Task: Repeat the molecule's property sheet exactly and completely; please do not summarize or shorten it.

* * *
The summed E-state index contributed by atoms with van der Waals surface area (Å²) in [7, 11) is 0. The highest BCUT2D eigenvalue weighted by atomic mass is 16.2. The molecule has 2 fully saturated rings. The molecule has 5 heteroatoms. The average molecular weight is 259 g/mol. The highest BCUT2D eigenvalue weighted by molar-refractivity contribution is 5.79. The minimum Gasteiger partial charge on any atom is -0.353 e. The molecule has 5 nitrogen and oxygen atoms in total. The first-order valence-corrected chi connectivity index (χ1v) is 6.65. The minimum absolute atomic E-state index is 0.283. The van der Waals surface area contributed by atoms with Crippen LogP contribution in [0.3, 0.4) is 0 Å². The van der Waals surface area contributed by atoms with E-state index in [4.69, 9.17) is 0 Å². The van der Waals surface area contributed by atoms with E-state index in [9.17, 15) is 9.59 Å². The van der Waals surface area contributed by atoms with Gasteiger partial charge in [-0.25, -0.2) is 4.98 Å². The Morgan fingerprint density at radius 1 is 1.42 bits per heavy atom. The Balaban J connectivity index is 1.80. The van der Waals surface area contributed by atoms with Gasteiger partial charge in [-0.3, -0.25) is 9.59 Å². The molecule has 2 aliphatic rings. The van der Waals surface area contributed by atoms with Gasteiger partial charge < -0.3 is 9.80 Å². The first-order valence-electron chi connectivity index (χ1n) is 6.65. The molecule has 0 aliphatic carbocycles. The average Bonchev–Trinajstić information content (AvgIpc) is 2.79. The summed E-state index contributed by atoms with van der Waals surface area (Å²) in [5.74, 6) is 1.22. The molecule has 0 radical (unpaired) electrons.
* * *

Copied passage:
The summed E-state index contributed by atoms with van der Waals surface area (Å²) in [7, 11) is 0. The highest BCUT2D eigenvalue weighted by atomic mass is 16.2. The molecule has 2 fully saturated rings. The molecule has 5 heteroatoms. The average molecular weight is 259 g/mol. The highest BCUT2D eigenvalue weighted by molar-refractivity contribution is 5.79. The minimum Gasteiger partial charge on any atom is -0.353 e. The molecule has 5 nitrogen and oxygen atoms in total. The first-order valence-corrected chi connectivity index (χ1v) is 6.65. The minimum absolute atomic E-state index is 0.283. The van der Waals surface area contributed by atoms with Crippen LogP contribution in [0.3, 0.4) is 0 Å². The van der Waals surface area contributed by atoms with E-state index in [4.69, 9.17) is 0 Å². The van der Waals surface area contributed by atoms with E-state index in [9.17, 15) is 9.59 Å². The van der Waals surface area contributed by atoms with Gasteiger partial charge in [-0.25, -0.2) is 4.98 Å². The Morgan fingerprint density at radius 1 is 1.42 bits per heavy atom. The Balaban J connectivity index is 1.80. The van der Waals surface area contributed by atoms with Gasteiger partial charge in [-0.3, -0.25) is 9.59 Å². The molecule has 2 aliphatic rings. The van der Waals surface area contributed by atoms with Gasteiger partial charge < -0.3 is 9.80 Å². The first-order valence-electron chi connectivity index (χ1n) is 6.65. The molecule has 0 aliphatic carbocycles. The average Bonchev–Trinajstić information content (AvgIpc) is 2.79. The summed E-state index contributed by atoms with van der Waals surface area (Å²) in [5.74, 6) is 1.22. The molecule has 0 radical (unpaired) electrons.